Your email greeting and opening sets the tone for your entire email – it is your first chance to make a good impression. When it’s too casual, your message can show a lack of respect to your reader and when it's too formal, you might be seen as “out of touch.”
Our firm has offered consulting, training, coaching, and document-support services for over 35 years. All our services help clients save time and improve results through stronger communication skills. We crunched some numbers recently to analyze which services our clients have found most helpful.
The 5 Steps to a Professionally Crafted Message
Badly written email messages can cause your reader confusion (“What do they want again?”), frustration (“What does this have to do with me?) and ultimately indecision (“I don’t have time for this… I’ll deal with it later.”) Fortunately, there’s a simple 5-step process for writing great email messages.
Case study: Presentation and leadership skills
Our clients tell us that uneven presenting skills plague senior directors and project managers alike, across industries that are completely different from one another. Here's the main way we help clients invest in their current and future managers.
Case study: Sales, relationships, and communication skills
Sales teams can miss opportunities to deepen relationships and put the customer’s interests first. This case study shows how we helped one of the largest US nutritional supplement companies strengthen their sales, presenting, and meeting skills — at both the local and national team levels.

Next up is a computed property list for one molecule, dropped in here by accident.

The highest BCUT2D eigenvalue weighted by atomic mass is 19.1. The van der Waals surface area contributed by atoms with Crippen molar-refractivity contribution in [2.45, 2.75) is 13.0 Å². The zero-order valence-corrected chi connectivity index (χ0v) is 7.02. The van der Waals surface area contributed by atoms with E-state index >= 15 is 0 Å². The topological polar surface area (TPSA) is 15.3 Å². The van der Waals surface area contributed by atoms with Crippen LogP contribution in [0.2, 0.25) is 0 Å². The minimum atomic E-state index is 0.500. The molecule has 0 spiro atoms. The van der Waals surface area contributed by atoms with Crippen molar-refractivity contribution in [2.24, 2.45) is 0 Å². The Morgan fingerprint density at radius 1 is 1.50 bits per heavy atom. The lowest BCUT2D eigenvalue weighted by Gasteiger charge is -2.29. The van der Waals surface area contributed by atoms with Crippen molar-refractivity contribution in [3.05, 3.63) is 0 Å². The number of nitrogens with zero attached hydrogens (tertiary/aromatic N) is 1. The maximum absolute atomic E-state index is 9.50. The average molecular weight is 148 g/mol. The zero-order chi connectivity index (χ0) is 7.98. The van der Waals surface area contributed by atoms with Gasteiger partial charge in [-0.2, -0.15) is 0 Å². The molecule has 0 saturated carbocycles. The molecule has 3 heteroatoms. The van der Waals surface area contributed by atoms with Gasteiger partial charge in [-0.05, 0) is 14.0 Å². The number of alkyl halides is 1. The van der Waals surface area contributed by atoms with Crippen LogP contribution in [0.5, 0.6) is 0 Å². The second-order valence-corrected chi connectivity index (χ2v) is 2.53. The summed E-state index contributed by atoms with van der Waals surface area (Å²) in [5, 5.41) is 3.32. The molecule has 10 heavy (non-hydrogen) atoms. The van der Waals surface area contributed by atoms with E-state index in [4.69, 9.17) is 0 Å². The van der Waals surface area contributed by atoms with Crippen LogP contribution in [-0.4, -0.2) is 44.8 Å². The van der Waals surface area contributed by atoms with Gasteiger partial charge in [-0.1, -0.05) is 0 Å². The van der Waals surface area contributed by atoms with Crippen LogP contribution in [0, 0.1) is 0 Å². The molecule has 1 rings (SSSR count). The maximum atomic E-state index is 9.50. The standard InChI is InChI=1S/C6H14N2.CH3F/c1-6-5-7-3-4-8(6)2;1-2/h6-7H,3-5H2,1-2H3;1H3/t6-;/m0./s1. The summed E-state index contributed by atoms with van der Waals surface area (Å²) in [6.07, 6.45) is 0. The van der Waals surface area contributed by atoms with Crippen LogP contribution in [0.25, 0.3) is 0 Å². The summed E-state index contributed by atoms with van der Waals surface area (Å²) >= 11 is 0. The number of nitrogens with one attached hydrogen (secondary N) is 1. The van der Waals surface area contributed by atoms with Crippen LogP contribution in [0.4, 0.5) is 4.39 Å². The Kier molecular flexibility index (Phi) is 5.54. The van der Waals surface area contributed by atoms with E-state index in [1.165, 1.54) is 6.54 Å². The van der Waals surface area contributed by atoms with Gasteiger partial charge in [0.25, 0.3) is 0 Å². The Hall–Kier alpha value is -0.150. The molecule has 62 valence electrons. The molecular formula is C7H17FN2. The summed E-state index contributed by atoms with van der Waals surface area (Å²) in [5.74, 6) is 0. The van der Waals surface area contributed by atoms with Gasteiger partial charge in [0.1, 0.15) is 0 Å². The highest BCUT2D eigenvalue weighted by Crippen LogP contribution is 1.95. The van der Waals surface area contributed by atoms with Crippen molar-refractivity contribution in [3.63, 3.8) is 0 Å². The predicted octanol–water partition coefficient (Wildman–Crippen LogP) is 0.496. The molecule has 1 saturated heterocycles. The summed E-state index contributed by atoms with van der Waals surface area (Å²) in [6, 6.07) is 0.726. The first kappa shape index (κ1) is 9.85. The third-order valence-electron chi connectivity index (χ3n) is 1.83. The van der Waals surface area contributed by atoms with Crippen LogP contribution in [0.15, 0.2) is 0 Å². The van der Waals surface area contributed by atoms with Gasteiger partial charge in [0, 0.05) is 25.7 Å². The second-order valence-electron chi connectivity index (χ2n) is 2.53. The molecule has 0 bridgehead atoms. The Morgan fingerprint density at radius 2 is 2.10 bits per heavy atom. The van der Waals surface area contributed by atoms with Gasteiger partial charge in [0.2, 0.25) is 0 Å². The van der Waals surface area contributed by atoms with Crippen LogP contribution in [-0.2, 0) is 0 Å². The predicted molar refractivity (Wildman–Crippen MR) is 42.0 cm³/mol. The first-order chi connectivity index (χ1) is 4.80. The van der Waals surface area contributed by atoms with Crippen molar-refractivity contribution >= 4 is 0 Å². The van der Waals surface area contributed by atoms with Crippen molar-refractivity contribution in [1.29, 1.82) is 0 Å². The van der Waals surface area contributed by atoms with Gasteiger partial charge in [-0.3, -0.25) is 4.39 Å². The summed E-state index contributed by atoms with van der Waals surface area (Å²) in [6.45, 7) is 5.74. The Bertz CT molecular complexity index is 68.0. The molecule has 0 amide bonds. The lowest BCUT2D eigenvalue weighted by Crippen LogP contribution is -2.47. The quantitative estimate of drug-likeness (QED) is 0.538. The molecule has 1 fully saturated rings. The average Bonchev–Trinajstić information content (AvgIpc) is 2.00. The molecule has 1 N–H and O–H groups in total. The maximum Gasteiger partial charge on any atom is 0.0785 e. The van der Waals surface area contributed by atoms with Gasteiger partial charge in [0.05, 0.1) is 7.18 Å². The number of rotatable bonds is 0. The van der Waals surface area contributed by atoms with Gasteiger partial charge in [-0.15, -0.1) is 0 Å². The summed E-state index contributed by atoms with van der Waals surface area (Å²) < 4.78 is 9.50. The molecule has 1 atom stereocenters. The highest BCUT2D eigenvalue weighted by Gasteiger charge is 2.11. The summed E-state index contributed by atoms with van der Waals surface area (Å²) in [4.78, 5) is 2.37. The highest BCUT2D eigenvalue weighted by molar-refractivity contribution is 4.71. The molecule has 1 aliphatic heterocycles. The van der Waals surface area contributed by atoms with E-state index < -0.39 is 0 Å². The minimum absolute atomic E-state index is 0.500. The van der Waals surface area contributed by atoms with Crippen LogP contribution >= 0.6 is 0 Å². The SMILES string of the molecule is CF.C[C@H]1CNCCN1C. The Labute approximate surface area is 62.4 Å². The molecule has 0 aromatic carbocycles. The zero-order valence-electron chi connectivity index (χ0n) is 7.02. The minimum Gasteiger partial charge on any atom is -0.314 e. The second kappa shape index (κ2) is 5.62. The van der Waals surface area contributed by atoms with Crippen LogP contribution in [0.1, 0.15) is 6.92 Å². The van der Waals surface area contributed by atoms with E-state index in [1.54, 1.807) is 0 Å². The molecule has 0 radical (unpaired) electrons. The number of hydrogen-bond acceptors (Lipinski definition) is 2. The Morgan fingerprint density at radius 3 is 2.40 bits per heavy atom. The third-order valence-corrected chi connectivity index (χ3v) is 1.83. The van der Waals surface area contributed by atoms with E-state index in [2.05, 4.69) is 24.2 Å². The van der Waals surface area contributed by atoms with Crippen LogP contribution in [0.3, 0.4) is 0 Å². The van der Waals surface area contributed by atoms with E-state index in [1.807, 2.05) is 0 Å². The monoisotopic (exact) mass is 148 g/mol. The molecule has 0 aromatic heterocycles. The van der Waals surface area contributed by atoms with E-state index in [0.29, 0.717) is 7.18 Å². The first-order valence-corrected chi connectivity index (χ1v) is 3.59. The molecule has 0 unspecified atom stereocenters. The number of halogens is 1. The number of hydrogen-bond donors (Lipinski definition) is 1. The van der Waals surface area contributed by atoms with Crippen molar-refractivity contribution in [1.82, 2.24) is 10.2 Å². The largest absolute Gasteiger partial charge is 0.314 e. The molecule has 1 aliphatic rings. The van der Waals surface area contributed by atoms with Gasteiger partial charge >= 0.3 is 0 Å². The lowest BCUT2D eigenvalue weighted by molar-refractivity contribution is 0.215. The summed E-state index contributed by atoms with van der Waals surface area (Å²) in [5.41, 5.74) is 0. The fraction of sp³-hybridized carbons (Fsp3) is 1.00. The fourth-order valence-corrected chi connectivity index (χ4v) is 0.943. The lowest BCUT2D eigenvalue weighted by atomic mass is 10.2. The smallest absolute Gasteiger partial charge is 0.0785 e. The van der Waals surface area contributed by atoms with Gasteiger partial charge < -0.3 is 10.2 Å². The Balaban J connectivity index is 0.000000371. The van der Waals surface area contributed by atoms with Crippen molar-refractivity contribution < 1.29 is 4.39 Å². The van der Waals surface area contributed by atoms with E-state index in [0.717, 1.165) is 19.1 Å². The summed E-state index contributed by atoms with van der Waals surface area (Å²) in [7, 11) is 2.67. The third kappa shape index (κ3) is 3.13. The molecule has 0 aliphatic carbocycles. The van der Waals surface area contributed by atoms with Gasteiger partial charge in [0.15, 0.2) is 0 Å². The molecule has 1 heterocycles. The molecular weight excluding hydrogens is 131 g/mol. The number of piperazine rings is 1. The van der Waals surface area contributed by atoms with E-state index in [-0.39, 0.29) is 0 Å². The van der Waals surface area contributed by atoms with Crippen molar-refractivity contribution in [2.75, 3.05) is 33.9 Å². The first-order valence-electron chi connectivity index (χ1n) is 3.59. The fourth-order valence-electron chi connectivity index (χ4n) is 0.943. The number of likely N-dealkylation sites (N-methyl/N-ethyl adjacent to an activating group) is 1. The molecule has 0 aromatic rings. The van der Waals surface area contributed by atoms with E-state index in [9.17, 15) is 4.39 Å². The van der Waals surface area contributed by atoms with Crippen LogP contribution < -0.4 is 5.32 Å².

Reports, Proposals, and Procedures: Free YouTube course!
Keep high-stakes, multisection documents clear, concise, well organized, and focused on your business needs with this five-part training. Download the handout here to test your knowledge when you've completed the course.
Case study: Want the job of your dreams?
An MBA degree from a leading business school is no guarantee of a great job, even paired with impressive work experience. An MBA’s future can still boil down to a single resume. This case study shows how we helped 500+ MBA students at UC Berkeley and in Singapore pitch their experience through writing — in less than 20 seconds each.